Annual Supreme Court Preview Examines Key Cases on High Court Docket
On Monday, faculty at Washington and Lee University will discuss several of the most compelling cases on the 2015-16 U.S. Supreme Court docket during the Law School’s annual Supreme Court Preview.
Sponsored by the American Constitution Society and the Office of Career Strategy, the event will be held on Monday, Sept. 28 beginning at 5:30 p.m. in the Millhiser Moot Court Room, Sydney Lewis Hall. The event is free and open to the public.
During the panel discussion, professors from the law school and the college will analyze several key cases currently on the high court’s docket, framing the important issues of the case and explaining the routes the cases took through the lower courts before being accepted by the U.S. Supreme Court. The cases and participating faculty are as follows:
Prof. Al Carr will explore FERC v. Electric Power Supply Association, a case dealing with regulatory authority. The Court will determine whether the Federal Energy Regulatory Commission reasonably concluded that it has authority under the Federal Power Act to regulate the rules used by operators of wholesale-electricity markets to pay for reductions in electricity consumption and to recoup those payments through adjustments to wholesale rates.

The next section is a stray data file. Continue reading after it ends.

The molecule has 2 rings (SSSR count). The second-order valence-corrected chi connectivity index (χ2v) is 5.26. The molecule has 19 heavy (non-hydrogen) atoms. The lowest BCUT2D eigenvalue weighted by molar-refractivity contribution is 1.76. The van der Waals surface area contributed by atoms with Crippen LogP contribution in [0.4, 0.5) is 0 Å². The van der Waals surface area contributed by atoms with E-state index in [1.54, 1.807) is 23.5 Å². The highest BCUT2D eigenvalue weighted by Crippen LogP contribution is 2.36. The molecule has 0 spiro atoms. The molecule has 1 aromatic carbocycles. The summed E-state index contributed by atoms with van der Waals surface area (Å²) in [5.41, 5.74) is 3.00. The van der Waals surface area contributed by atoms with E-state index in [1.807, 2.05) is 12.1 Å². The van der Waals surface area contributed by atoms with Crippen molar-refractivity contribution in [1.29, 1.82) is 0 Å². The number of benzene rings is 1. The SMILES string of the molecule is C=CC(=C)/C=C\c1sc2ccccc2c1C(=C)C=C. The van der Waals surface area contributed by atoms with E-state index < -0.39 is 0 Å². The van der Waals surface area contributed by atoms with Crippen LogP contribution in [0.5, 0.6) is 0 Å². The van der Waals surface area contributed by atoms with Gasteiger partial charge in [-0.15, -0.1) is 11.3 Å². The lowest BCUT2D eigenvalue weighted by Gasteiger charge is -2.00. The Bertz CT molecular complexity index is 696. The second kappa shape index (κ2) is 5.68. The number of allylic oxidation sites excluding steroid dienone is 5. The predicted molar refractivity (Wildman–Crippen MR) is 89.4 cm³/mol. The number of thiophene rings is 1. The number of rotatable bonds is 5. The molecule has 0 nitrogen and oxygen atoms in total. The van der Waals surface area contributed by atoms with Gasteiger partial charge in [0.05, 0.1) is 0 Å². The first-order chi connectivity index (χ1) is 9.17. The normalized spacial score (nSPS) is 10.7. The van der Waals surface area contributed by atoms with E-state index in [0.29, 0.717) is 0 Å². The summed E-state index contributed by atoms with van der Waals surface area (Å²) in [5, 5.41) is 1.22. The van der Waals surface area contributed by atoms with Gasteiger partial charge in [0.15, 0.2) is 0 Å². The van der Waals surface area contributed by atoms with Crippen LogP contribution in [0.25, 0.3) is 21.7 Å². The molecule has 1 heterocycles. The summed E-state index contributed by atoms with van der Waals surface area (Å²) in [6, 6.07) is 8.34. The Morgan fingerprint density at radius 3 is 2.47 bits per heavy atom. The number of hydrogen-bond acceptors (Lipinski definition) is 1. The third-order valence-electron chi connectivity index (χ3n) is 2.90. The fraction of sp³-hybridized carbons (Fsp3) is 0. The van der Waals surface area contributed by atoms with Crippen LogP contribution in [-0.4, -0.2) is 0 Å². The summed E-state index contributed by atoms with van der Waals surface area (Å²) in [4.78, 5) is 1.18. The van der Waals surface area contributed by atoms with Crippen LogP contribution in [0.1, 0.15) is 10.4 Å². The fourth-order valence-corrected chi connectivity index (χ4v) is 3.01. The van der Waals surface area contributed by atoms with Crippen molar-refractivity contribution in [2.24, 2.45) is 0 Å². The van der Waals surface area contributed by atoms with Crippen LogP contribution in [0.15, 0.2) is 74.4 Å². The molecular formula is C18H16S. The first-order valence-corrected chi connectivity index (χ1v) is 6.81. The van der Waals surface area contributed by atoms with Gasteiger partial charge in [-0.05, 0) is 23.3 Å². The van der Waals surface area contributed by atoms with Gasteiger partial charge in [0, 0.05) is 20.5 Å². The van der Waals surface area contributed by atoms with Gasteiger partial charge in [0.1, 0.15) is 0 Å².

Prof. Ann Massie will discuss Fisher v. University of Texas at Austin, an affirmative action case making its second trip to the Supreme Court. This time, the Court will determine whether the Fifth Circuit’s re-endorsement of the University of Texas at Austin’s use of racial preferences in undergraduate admissions decisions can be sustained under this Court’s decisions interpreting the Equal Protection Clause of the Fourteenth Amendment,
Prof. Brian Murchison will discuss Dollar General Corporation v. Mississippi Band of Choctaw Indians, a case involving tribal court jurisdiction. The Court will determine whether Indian tribal courts have jurisdiction to adjudicate civil tort claims against nonmembers, including as a means of regulating the conduct of nonmembers who enter into consensual relationships with a tribe or its members.
Prof. Todd Peppers will examine Kansas v. Gleason and Hurst v. Florida, two death penalty cases. In Kansas v. Gleason, the Court will decide whether the Eighth Amendment requires that a capital-sentencing jury be affirmatively instructed that mitigating circumstances “need not be proven beyond a reasonable doubt,” as the Kansas Supreme Court held in this case, or instead whether the Eighth Amendment is satisfied by instructions that, in context, make clear that each juror must individually assess and weigh any mitigating circumstances. The Hurst case explores whether Florida’s death sentencing scheme violates the Sixth Amendment or the Eighth Amendment in light of this Court’s decision in Ring v. Arizona.
Prof. Mark Rush will discuss Evenwel v. Abbott, a voting rights case. The Court will determine whether the three-judge district court correctly held that the “one-person, one-vote” principle under the Equal Protection Clause allows States to use total population, and does not require States to use voter population, when apportioning state legislative districts.